Monday, 16 September 2013

Enclosing the relic

Putting the soft heart into a container has taken me around a variety of ideas and back again to the original idea of a box.

I tried to enclose it in a net of squares made from gold ribbon. The ribbon I found was great for the purpose - a light gold, and rough, so not like most of the satin gold ribbons you find. I thought it turned out well when I fixed the rightangles with bright red thread, and I was thinking about putting gold coloured glass beads at the joins to make it even more 'catholic kitsch'.

Unfortunately when I was constructing the whole thing around the heart, it not only hid the 'realistic' aspects of the heart, but the idea of a reliquary was less strong. I was kicking myself for not painting it out in my sketchbook before starting.

The hoped for contrast between the organic soft heart
and the cold hard gold squares just wasn't working.

While I was finding this, I came across a box which had once contained chess pieces, and this set me thinking that perhaps the original idea of a box reliquary would work better.

The box is plain, a bit roughly made, and undecorated, with a simple gold coloured clasp. Seeing it I was reminded of some of the reliquaries in the Vatican Museum that looked well travelled - as if they had been carried around on long journeys. This related to what I had read in 'A Distant Mirror' by Barbara Tuchmann, about how people in the 13th century did travel a lot more than we think they did, and in fact some noblemen rarely went home  because they were going from one battle to  the next during the 100 years war. They were strongly religious, donated money to invest monasteries etc, and woud hvae had relics with them when they travelled. Meaning that a delicate container would never have done.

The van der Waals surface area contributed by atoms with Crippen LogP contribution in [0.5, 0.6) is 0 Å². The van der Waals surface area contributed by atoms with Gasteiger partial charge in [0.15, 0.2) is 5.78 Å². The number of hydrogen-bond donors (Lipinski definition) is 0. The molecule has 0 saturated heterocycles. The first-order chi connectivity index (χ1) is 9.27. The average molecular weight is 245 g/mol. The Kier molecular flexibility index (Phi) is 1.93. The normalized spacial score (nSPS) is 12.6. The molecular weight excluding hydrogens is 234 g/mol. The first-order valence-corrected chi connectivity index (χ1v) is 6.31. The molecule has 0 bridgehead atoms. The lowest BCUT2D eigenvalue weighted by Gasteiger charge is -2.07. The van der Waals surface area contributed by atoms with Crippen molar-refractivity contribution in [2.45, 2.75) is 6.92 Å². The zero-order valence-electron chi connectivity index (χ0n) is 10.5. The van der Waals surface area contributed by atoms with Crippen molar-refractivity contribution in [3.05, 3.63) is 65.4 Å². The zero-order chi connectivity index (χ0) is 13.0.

So the next step was to think about how to enhance the contrast between workaday outside and Glorying in God inside, in keeping with medieval styles and colours.

I decided to go with the attractive gold squares on blue which appealed from many of
those medieval images I saw during my researching. It was nice to be able to use a
couching technique in my piece - cf. anglicanum embroidery

I thickened some of the Rioja wire to make it stand out more, and couched that in the shape of a halo/ cross-shapes inside the lid. I wanted it to be irregular, partly to make it catch the eye, and partly to give the idea of a well-used relic. Once I had done that I put pearl beads around the inside to make it more kitsch and relate the imagery to the Virgin Mary's personal imagery of purity and blue.   

This is what it looks like when you open the plain wooden box with the heart inside.

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